Right of Reply (21 September)
Exercising her right of reply, the representative of India stated that Pakistan had a long-standing policy of sponsoring terrorism. Only a few days prior, the international community had honoured again the victims of 11 September, the trail of which had led all the way to Abbottabad. While Pakistan preached of human rights and self-determination, it established itself as the global epicentre of terrorism, a terrorist state which diverted money to train terrorist groups as militant proxies against its neighbours. Terrorist entities and their leaders, including many designated by the United Nations, continued to roam the streets freely in Pakistan, operating with State support and raising funds openly. India stood firmly resolved to protect its citizens from all acts of terrorism in Jammu and Kashmir. “We cannot allow terrorism to prevail,” she said.
In response, the representative of Pakistan said that the dispute of Jammu and Kashmir could not be “wished away”. His country would continue to stand by the people of that region, and extend diplomatic support to their movement. The recent “cold-blooded murder” of Burhan Muzaffar Wani had sparked spontaneous protests, but those peaceful protesters were mercilessly fired upon, blinded and critically injured. The right to self-determination that had been promised them through a series of Security Council resolutions had still not been realised, but time had weakened neither their resolve nor their aspirations. The people of Indian-occupied Kashmir should be allowed to hold a free and fair plebiscite to enable them to decide their future. No amount of verbiage could obfuscate that reality.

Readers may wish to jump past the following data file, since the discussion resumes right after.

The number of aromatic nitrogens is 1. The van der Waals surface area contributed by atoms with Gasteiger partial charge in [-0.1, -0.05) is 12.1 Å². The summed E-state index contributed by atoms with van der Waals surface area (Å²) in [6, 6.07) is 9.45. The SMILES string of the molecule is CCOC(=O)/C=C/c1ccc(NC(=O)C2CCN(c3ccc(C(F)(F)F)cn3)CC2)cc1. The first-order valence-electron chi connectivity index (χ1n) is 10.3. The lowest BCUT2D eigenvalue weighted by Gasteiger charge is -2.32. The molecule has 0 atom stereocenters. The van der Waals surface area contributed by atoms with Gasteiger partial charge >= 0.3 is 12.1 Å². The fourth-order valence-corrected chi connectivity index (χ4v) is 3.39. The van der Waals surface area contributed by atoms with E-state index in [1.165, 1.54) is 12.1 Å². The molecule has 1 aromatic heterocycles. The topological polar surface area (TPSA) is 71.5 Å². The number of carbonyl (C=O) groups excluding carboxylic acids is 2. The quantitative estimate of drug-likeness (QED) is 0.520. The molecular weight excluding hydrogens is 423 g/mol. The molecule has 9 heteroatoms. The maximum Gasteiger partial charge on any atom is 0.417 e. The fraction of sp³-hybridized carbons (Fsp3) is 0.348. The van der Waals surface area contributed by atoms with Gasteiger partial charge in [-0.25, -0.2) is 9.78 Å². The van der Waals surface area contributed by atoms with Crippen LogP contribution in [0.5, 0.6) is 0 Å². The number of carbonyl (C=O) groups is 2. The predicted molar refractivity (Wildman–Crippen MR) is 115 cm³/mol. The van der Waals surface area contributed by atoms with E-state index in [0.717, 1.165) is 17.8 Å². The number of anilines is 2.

Right of Reply (26 September)
The representative of Pakistan said that the Minister from India had used a litany of falsehoods and a travesty of the facts in her remarks. The Government of Pakistan rejected all the baseless allegations in her statement that were intended to deflect global attention from the actions of Indian forces in killing, blinding or injuring innocent Kashmiri women and children. Demanding a full United Nations investigation into human rights violations in Kashmir, he said the Organization should be allowed unfettered access to the state – which never was and never could be part of India – for that purpose. Kashmir’s struggle for the right to self-determination was legitimate and it had a right to moral and political support from the international community, he said, adding that India had long been a sponsor and practitioner of State terrorism against all its neighbours, including Pakistan. It had also armed and supported individuals listed under United Nations sanctions.
The representative of India said that her counterpart from Pakistan had made fanciful and misleading statements, but no attempt to answer questions posed by the international community. She asked how that country could allow terrorist havens to continue flourishing, and whether its representative could confirm that her country did not use terrorist proxies as a matter of State policy. A State built upon atrocities against its own people could not talk about human rights, she emphasized. India rejected such sermons, and asked whether Pakistan could deny that its armed forces had committed genocide in 1971 or that it had repeatedly used artillery against its own people. It appeared that Pakistan’s representative had not heard the Indian Minister earlier, when she had said that Jammu and Kashmir was an integral part of India and always would be.
Right of Reply (26 September)
The representative of Pakistan said his Government rejected all claims and fabrications in India’s remarks. Regardless of how many times a lie was repeated, it could not become truth, he emphasized. Kashmir remained a disputed territory and any claims against it were contrary to the principles of international law. India’s attempts to decimate Kashmir’s population and its sabotage activities were well-documented facts.
The representative of India said his country would remain silent, adding that the Pakistan’s deception, deceit and denial were only to be expected.